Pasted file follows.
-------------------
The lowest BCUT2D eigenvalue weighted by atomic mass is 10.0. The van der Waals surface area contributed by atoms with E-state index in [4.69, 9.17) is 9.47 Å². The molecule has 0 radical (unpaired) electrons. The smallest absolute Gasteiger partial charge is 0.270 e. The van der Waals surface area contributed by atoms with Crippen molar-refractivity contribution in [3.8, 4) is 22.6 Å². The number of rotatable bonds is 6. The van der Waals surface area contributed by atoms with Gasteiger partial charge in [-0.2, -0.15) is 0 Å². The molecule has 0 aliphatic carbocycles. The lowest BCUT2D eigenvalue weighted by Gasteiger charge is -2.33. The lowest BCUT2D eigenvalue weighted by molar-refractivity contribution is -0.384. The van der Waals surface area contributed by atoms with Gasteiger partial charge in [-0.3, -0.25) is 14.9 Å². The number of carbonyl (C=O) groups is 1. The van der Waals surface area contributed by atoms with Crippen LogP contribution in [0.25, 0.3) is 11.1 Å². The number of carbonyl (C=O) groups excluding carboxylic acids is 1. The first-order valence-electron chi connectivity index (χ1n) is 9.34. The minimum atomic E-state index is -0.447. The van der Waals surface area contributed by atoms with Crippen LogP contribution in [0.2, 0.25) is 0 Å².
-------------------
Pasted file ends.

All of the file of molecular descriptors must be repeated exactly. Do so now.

The lowest BCUT2D eigenvalue weighted by atomic mass is 10.0. The van der Waals surface area contributed by atoms with E-state index in [4.69, 9.17) is 9.47 Å². The molecule has 0 radical (unpaired) electrons. The smallest absolute Gasteiger partial charge is 0.270 e. The van der Waals surface area contributed by atoms with Crippen molar-refractivity contribution in [3.8, 4) is 22.6 Å². The number of rotatable bonds is 6. The van der Waals surface area contributed by atoms with Gasteiger partial charge in [-0.2, -0.15) is 0 Å². The molecule has 0 aliphatic carbocycles. The lowest BCUT2D eigenvalue weighted by Gasteiger charge is -2.33. The lowest BCUT2D eigenvalue weighted by molar-refractivity contribution is -0.384. The van der Waals surface area contributed by atoms with Gasteiger partial charge in [-0.3, -0.25) is 14.9 Å². The number of carbonyl (C=O) groups is 1. The van der Waals surface area contributed by atoms with Crippen LogP contribution in [0.25, 0.3) is 11.1 Å². The number of carbonyl (C=O) groups excluding carboxylic acids is 1. The first-order valence-electron chi connectivity index (χ1n) is 9.34. The minimum atomic E-state index is -0.447. The van der Waals surface area contributed by atoms with Crippen LogP contribution in [0.2, 0.25) is 0 Å².